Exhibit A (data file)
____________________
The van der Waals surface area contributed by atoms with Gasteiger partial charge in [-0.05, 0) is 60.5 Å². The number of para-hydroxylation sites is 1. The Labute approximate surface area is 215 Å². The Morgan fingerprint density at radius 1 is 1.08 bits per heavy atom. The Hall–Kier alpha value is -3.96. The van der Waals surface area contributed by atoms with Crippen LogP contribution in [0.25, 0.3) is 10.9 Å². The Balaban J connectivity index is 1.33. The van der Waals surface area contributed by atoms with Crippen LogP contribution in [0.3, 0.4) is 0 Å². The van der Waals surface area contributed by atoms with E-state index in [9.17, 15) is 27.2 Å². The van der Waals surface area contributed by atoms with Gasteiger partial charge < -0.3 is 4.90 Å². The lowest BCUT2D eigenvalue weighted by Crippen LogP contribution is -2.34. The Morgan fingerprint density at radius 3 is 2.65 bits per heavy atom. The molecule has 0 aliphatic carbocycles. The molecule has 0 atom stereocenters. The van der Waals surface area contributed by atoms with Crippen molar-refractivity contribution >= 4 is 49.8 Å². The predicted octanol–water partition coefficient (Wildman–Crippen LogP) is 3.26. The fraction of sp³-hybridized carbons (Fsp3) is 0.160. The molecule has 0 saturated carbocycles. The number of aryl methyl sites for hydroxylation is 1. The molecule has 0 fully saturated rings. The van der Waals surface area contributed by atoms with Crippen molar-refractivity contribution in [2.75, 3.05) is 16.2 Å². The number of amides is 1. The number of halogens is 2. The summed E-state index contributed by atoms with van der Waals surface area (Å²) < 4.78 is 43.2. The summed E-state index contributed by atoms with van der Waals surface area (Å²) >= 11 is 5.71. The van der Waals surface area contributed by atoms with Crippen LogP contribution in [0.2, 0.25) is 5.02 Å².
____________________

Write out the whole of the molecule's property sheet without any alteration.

The van der Waals surface area contributed by atoms with Gasteiger partial charge in [-0.05, 0) is 60.5 Å². The number of para-hydroxylation sites is 1. The Labute approximate surface area is 215 Å². The Morgan fingerprint density at radius 1 is 1.08 bits per heavy atom. The Hall–Kier alpha value is -3.96. The van der Waals surface area contributed by atoms with Crippen LogP contribution in [0.25, 0.3) is 10.9 Å². The Balaban J connectivity index is 1.33. The van der Waals surface area contributed by atoms with Crippen LogP contribution in [0.3, 0.4) is 0 Å². The van der Waals surface area contributed by atoms with E-state index in [9.17, 15) is 27.2 Å². The van der Waals surface area contributed by atoms with Gasteiger partial charge < -0.3 is 4.90 Å². The lowest BCUT2D eigenvalue weighted by Crippen LogP contribution is -2.34. The Morgan fingerprint density at radius 3 is 2.65 bits per heavy atom. The molecule has 0 aliphatic carbocycles. The molecule has 0 atom stereocenters. The van der Waals surface area contributed by atoms with Crippen molar-refractivity contribution >= 4 is 49.8 Å². The predicted octanol–water partition coefficient (Wildman–Crippen LogP) is 3.26. The fraction of sp³-hybridized carbons (Fsp3) is 0.160. The molecule has 0 saturated carbocycles. The number of aryl methyl sites for hydroxylation is 1. The molecule has 0 fully saturated rings. The van der Waals surface area contributed by atoms with Crippen molar-refractivity contribution in [2.75, 3.05) is 16.2 Å². The number of amides is 1. The number of halogens is 2. The summed E-state index contributed by atoms with van der Waals surface area (Å²) < 4.78 is 43.2. The summed E-state index contributed by atoms with van der Waals surface area (Å²) >= 11 is 5.71. The van der Waals surface area contributed by atoms with Crippen LogP contribution in [0.2, 0.25) is 5.02 Å².